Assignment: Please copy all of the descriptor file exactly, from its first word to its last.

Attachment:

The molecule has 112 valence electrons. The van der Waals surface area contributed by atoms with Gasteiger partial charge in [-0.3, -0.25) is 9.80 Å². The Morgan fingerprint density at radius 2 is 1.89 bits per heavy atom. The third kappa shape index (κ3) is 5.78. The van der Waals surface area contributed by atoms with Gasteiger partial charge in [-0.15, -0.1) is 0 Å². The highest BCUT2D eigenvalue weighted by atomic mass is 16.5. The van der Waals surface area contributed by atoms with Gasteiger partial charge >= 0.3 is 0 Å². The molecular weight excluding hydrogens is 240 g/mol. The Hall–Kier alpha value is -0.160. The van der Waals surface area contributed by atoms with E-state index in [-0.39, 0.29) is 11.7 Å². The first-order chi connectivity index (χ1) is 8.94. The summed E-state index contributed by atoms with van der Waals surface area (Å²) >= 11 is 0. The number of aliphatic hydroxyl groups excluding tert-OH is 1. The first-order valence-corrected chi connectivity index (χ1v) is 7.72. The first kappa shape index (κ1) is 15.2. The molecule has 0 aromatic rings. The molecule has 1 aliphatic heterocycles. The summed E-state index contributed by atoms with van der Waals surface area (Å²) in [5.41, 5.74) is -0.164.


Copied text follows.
The molecule has 112 valence electrons. The van der Waals surface area contributed by atoms with Gasteiger partial charge in [-0.3, -0.25) is 9.80 Å². The Morgan fingerprint density at radius 2 is 1.89 bits per heavy atom. The third kappa shape index (κ3) is 5.78. The van der Waals surface area contributed by atoms with Gasteiger partial charge in [-0.15, -0.1) is 0 Å². The highest BCUT2D eigenvalue weighted by atomic mass is 16.5. The van der Waals surface area contributed by atoms with Gasteiger partial charge >= 0.3 is 0 Å². The molecular weight excluding hydrogens is 240 g/mol. The Hall–Kier alpha value is -0.160. The van der Waals surface area contributed by atoms with E-state index in [-0.39, 0.29) is 11.7 Å². The first-order chi connectivity index (χ1) is 8.94. The summed E-state index contributed by atoms with van der Waals surface area (Å²) >= 11 is 0. The number of aliphatic hydroxyl groups excluding tert-OH is 1. The first-order valence-corrected chi connectivity index (χ1v) is 7.72. The first kappa shape index (κ1) is 15.2. The molecule has 0 aromatic rings. The molecule has 1 aliphatic heterocycles. The summed E-state index contributed by atoms with van der Waals surface area (Å²) in [5.41, 5.74) is -0.164.